On a live customer system, we’ve encountered repeated incidents of errors such as the following:
WARNING: Read Failed. group:1 disk:3 AU:86753 offset:524288 size:262144
Since Oracle doesn’t tell us what exactly is failing here, some research was in order. There’s a few posts out there about mapping ASM allocation units (AU) to database extents. But I felt that some of them weren’t entirely clear on what is being done, how and why. This prompted me to do some digging of my own.
This is our starting point. We know that:
- The error happened on RAC instance 1 (since it was logged in the alert log of said instance).
- The ASM disk group number is 1.
- The ASM disk number is 3.
- The AU number is 86753.
- We can’t read that AU.
- Database version is 22.214.171.124 on Linux.
- ASM disk group redundancy is external.
We can further tell, that the failed read was at byte offset 524288 (which is 512KB) into the AU, and it was a multi-block read of 32 blocks (262144 / 8192). Thus it was likely a full table scan.
Disclaimer: what follows next is undocumented, and the usual disclaimers apply: check with Oracle support before running any of this against your production system.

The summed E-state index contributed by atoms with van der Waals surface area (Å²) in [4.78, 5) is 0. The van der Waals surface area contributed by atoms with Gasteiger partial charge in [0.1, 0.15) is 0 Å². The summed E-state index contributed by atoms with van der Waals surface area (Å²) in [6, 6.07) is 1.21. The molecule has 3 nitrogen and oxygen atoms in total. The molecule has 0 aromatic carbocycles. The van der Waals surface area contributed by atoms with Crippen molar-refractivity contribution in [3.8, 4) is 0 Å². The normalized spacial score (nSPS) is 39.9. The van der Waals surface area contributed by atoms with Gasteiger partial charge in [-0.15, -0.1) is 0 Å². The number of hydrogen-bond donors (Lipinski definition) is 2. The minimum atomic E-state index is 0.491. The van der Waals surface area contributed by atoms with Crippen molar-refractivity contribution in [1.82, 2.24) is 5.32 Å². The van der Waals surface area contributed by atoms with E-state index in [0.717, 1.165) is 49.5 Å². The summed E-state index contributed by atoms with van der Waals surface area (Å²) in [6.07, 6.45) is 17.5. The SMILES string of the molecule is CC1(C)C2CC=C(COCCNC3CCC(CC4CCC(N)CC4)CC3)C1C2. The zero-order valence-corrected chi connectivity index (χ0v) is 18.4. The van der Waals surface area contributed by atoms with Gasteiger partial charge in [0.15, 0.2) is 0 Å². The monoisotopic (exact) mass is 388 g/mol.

In an ASM instance, Oracle exposes the ASM AU map in the fixed table X$KFFXP. We can query that to get some additional details, using the information we already have:
select inst_id, group_kffxp, number_kffxp, pxn_kffxp from x$kffxp where group_kffxp=1 and disk_kffxp=3 and au_kffxp=86753; INST_ID GROUP_KFFXP NUMBER_KFFXP PXN_KFFXP ---------- ----------- ------------ ---------- 1 1 287 5526
Note: you have to run this in an ASM instance. On a database instance, the table doesn’t contain any rows (on the current version that I tested this on).
The columns in this table aren’t officially documented, but my own testing confirms that the information that can be found on google is fairly reliable in the current versions. What we used here is:
- GROUP_KFFXP – the ASM disk group number, 1 in our case.
- DISK_KFFXP – the ASM disk number, 3.
- AU_KFFXP – the AU number, 86753.
The view now tells us the first two pieces of the puzzle that we need to know: